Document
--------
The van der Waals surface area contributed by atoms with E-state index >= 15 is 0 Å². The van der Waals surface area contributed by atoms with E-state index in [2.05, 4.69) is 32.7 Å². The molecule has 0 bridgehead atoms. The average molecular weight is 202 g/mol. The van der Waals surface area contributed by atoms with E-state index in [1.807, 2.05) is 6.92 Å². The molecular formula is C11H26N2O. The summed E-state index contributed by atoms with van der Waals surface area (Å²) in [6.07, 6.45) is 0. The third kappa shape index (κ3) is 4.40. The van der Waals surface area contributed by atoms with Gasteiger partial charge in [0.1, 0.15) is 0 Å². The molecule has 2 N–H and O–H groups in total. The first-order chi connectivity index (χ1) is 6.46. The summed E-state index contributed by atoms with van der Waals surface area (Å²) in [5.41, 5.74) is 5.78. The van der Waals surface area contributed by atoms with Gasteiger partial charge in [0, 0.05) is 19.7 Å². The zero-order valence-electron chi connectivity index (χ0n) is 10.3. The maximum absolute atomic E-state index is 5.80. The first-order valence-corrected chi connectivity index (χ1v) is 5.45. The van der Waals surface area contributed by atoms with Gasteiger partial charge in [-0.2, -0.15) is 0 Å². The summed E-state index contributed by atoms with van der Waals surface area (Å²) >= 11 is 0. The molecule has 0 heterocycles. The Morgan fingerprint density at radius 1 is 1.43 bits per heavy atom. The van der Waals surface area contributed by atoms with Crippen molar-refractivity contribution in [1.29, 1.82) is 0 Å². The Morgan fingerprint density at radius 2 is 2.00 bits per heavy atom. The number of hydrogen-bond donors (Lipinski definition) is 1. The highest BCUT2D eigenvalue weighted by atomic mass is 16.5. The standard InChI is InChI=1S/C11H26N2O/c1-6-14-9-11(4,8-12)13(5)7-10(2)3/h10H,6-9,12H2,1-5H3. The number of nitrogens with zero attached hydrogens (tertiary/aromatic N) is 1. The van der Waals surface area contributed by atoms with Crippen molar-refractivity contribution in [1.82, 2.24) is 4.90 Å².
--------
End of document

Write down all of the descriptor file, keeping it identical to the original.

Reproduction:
The van der Waals surface area contributed by atoms with E-state index >= 15 is 0 Å². The van der Waals surface area contributed by atoms with E-state index in [2.05, 4.69) is 32.7 Å². The molecule has 0 bridgehead atoms. The average molecular weight is 202 g/mol. The van der Waals surface area contributed by atoms with E-state index in [1.807, 2.05) is 6.92 Å². The molecular formula is C11H26N2O. The summed E-state index contributed by atoms with van der Waals surface area (Å²) in [6.07, 6.45) is 0. The third kappa shape index (κ3) is 4.40. The van der Waals surface area contributed by atoms with Gasteiger partial charge in [0.1, 0.15) is 0 Å². The molecule has 2 N–H and O–H groups in total. The first-order chi connectivity index (χ1) is 6.46. The summed E-state index contributed by atoms with van der Waals surface area (Å²) in [5.41, 5.74) is 5.78. The van der Waals surface area contributed by atoms with Gasteiger partial charge in [0, 0.05) is 19.7 Å². The zero-order valence-electron chi connectivity index (χ0n) is 10.3. The maximum absolute atomic E-state index is 5.80. The first-order valence-corrected chi connectivity index (χ1v) is 5.45. The van der Waals surface area contributed by atoms with Gasteiger partial charge in [-0.2, -0.15) is 0 Å². The summed E-state index contributed by atoms with van der Waals surface area (Å²) >= 11 is 0. The molecule has 0 heterocycles. The Morgan fingerprint density at radius 1 is 1.43 bits per heavy atom. The van der Waals surface area contributed by atoms with Crippen molar-refractivity contribution in [1.29, 1.82) is 0 Å². The Morgan fingerprint density at radius 2 is 2.00 bits per heavy atom. The number of hydrogen-bond donors (Lipinski definition) is 1. The highest BCUT2D eigenvalue weighted by atomic mass is 16.5. The standard InChI is InChI=1S/C11H26N2O/c1-6-14-9-11(4,8-12)13(5)7-10(2)3/h10H,6-9,12H2,1-5H3. The number of nitrogens with zero attached hydrogens (tertiary/aromatic N) is 1. The van der Waals surface area contributed by atoms with Crippen molar-refractivity contribution in [1.82, 2.24) is 4.90 Å².